The trio of ambassadors, all drawn from Year 12, used a spectrum of material to communicate with fellow pupils in an age-appropriate and accessible way.

Josh Osman, Vithusan Kuganathan and Leo Kucera promoted better understanding of LGBTQ during Personal Development Time sessions, using PowerPoint presentations and encouraging questions in Q&As. As well as updating the dedicated equality, diversity & inclusion noticeboard, they put up posters around the School, while a rainbow flag was hung in Café 1573. They also sold Pride ribbons at the Founder’s Day fête.

For Year 7 & 8 boys, in addition to a discussion session exploring how young LGBT people might feel, the ambassadors ran a poster competition. The entrants could choose as their theme any of the Equality Act-protected characteristics (age, disability, gender reassignment, marriage and civil partnership, pregnancy and maternity, race, religion or belief, sex, sexual orientation). Josh said: “We were very pleased with both the level of participation and the quality of the submissions. There were many excellent entries.” The best entries are being displayed on the noticeboard.

For the older boys, there were lessons on challenging stereotypes and understanding the different ways gender is thought about around the world (Year 9), on promoting a better understanding of the transgender aspect of LGBTQ and, particularly, of transitioning (Year 10), and on the ‘dos and don’ts’ of what to say if someone were to come out to you (Year 12).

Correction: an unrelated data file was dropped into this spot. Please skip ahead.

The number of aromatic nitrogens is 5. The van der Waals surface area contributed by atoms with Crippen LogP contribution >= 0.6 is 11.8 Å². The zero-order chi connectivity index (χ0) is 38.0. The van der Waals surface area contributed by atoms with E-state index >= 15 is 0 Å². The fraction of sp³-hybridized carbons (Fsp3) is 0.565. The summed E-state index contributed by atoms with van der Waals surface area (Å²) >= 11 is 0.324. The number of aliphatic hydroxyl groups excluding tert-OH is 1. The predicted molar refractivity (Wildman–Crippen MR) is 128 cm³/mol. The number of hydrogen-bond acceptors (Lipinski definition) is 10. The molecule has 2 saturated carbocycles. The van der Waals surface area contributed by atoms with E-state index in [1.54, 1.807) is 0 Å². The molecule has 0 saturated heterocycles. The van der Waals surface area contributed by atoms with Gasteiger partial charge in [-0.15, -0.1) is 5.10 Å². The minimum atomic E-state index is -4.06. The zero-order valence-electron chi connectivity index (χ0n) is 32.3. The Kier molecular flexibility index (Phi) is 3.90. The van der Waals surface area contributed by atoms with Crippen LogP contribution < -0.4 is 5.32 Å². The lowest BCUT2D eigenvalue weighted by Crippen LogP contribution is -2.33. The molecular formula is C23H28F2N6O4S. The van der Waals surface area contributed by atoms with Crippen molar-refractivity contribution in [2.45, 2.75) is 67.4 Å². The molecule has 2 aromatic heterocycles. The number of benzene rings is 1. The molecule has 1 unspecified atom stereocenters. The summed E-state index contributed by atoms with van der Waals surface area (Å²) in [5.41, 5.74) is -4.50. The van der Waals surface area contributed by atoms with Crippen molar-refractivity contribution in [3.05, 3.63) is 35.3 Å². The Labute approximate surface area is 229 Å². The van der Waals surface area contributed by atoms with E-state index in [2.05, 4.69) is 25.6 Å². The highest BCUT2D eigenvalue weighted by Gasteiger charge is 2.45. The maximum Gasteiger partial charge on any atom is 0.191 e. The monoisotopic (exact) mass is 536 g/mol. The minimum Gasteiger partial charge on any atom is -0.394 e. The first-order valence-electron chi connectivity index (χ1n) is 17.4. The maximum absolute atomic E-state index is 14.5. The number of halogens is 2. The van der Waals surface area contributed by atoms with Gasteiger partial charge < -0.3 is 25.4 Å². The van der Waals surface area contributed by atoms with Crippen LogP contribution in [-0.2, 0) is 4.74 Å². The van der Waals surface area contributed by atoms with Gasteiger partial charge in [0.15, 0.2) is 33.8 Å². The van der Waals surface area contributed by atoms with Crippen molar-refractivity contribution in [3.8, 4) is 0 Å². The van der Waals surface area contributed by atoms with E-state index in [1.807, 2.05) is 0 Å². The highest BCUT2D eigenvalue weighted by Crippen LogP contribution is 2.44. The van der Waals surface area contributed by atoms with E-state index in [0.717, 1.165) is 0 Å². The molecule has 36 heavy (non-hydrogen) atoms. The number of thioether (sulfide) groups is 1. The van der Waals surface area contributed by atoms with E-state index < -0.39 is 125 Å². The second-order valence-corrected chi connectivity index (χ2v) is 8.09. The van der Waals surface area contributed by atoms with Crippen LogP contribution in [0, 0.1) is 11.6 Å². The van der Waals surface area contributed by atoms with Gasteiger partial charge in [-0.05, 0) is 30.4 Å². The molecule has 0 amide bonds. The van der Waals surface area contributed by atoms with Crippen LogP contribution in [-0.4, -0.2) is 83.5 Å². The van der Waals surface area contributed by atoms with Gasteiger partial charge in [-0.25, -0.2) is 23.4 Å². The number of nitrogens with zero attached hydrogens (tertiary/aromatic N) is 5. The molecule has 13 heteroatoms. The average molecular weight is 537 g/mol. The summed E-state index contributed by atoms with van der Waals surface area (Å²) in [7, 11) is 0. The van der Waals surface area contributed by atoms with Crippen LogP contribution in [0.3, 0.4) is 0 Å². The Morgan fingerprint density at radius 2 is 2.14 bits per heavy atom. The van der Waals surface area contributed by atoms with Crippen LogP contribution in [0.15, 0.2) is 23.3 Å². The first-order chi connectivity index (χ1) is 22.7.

Since being appointed earlier this year, the three ambassadors have celebrated International Women’s Day at the School and launched the noticeboard. Their next big event is planned for Black History Month in October.

Speaking about their roles, and their work overall to date, Vithusan said: “We are looking to make these issues clearer to younger years – to teach these values.” Leo added: “This is part of the School’s ‘confident, able and responsible’ mission. It is about changes in society and reflecting that. Others in Year 12 have helped, which is great, as these things shouldn’t just be left to the School’s hierarchy. As students we are more relatable to the younger students – we’ve been in their shoes not long ago.”

All three boys stressed the importance and value of student leadership. Josh said: “It is such an important role. We are a very traditional School in many ways, but we’re here to prove the School is progressive. We are setting a foundation for the future of diversity at QE. We are still finding what we can do; our job is to create the mould for ambassadors to build upon in future years.”

Getting off to the right start: transition days help incoming pupils find their feet

Existing pupils and staff gave the incoming cohort of boys for September 2019 the warmest of welcomes as part of QE’s programme to facilitate the transition to senior school.

The new boys were afforded the opportunity to meet some of their future peers, to get to know their form tutors and to gain an insight into the practicalities of the School day – but also to learn just how exciting life as a young Elizabethan can be.

The boys and their parents, who are all considered to be joining the QE family, were welcomed by Headmaster Neil Enright. He congratulated the boys on their very considerable achievement in winning a place in the face of formidable competition: the School last year had more applicants than ever before.